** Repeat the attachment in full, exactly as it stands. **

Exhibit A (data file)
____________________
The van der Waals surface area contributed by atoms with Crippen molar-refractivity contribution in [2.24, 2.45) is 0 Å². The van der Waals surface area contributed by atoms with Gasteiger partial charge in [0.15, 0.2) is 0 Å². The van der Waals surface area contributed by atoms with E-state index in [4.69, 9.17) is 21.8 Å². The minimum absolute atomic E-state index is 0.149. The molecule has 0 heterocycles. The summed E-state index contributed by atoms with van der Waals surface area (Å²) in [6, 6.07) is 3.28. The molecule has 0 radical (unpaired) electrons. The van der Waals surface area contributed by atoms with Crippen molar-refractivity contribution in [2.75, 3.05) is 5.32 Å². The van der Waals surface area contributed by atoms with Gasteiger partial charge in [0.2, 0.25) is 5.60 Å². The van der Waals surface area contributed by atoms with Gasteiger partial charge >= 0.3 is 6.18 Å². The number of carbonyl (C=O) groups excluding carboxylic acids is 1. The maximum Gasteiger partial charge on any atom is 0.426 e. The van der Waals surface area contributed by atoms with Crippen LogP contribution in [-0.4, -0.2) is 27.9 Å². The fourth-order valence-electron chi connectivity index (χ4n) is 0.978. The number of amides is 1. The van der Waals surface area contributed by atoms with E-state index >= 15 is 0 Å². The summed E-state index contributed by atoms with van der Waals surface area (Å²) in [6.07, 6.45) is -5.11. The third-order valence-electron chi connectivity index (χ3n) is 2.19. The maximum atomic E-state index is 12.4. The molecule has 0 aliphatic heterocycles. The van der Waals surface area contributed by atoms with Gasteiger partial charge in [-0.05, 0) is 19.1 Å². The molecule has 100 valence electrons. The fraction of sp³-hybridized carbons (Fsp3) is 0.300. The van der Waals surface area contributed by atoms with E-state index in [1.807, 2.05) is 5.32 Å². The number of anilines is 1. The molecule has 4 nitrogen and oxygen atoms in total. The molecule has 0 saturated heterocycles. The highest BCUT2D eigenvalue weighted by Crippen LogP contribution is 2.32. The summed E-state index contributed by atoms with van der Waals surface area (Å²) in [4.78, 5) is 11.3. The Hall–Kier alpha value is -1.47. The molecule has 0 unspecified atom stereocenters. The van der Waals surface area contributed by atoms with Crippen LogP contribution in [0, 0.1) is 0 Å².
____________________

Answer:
The van der Waals surface area contributed by atoms with Crippen molar-refractivity contribution in [2.24, 2.45) is 0 Å². The van der Waals surface area contributed by atoms with Gasteiger partial charge in [0.15, 0.2) is 0 Å². The van der Waals surface area contributed by atoms with E-state index in [4.69, 9.17) is 21.8 Å². The minimum absolute atomic E-state index is 0.149. The molecule has 0 heterocycles. The summed E-state index contributed by atoms with van der Waals surface area (Å²) in [6, 6.07) is 3.28. The molecule has 0 radical (unpaired) electrons. The van der Waals surface area contributed by atoms with Crippen molar-refractivity contribution in [2.75, 3.05) is 5.32 Å². The van der Waals surface area contributed by atoms with Gasteiger partial charge in [0.2, 0.25) is 5.60 Å². The van der Waals surface area contributed by atoms with Gasteiger partial charge >= 0.3 is 6.18 Å². The number of carbonyl (C=O) groups excluding carboxylic acids is 1. The maximum Gasteiger partial charge on any atom is 0.426 e. The van der Waals surface area contributed by atoms with Crippen LogP contribution in [-0.4, -0.2) is 27.9 Å². The fourth-order valence-electron chi connectivity index (χ4n) is 0.978. The number of amides is 1. The van der Waals surface area contributed by atoms with E-state index >= 15 is 0 Å². The summed E-state index contributed by atoms with van der Waals surface area (Å²) in [6.07, 6.45) is -5.11. The third-order valence-electron chi connectivity index (χ3n) is 2.19. The maximum atomic E-state index is 12.4. The molecule has 0 aliphatic heterocycles. The van der Waals surface area contributed by atoms with Gasteiger partial charge in [-0.05, 0) is 19.1 Å². The molecule has 100 valence electrons. The fraction of sp³-hybridized carbons (Fsp3) is 0.300. The van der Waals surface area contributed by atoms with E-state index in [1.807, 2.05) is 5.32 Å². The number of anilines is 1. The molecule has 4 nitrogen and oxygen atoms in total. The molecule has 0 saturated heterocycles. The highest BCUT2D eigenvalue weighted by Crippen LogP contribution is 2.32. The summed E-state index contributed by atoms with van der Waals surface area (Å²) in [4.78, 5) is 11.3. The Hall–Kier alpha value is -1.47. The molecule has 0 unspecified atom stereocenters. The van der Waals surface area contributed by atoms with Crippen LogP contribution in [0, 0.1) is 0 Å².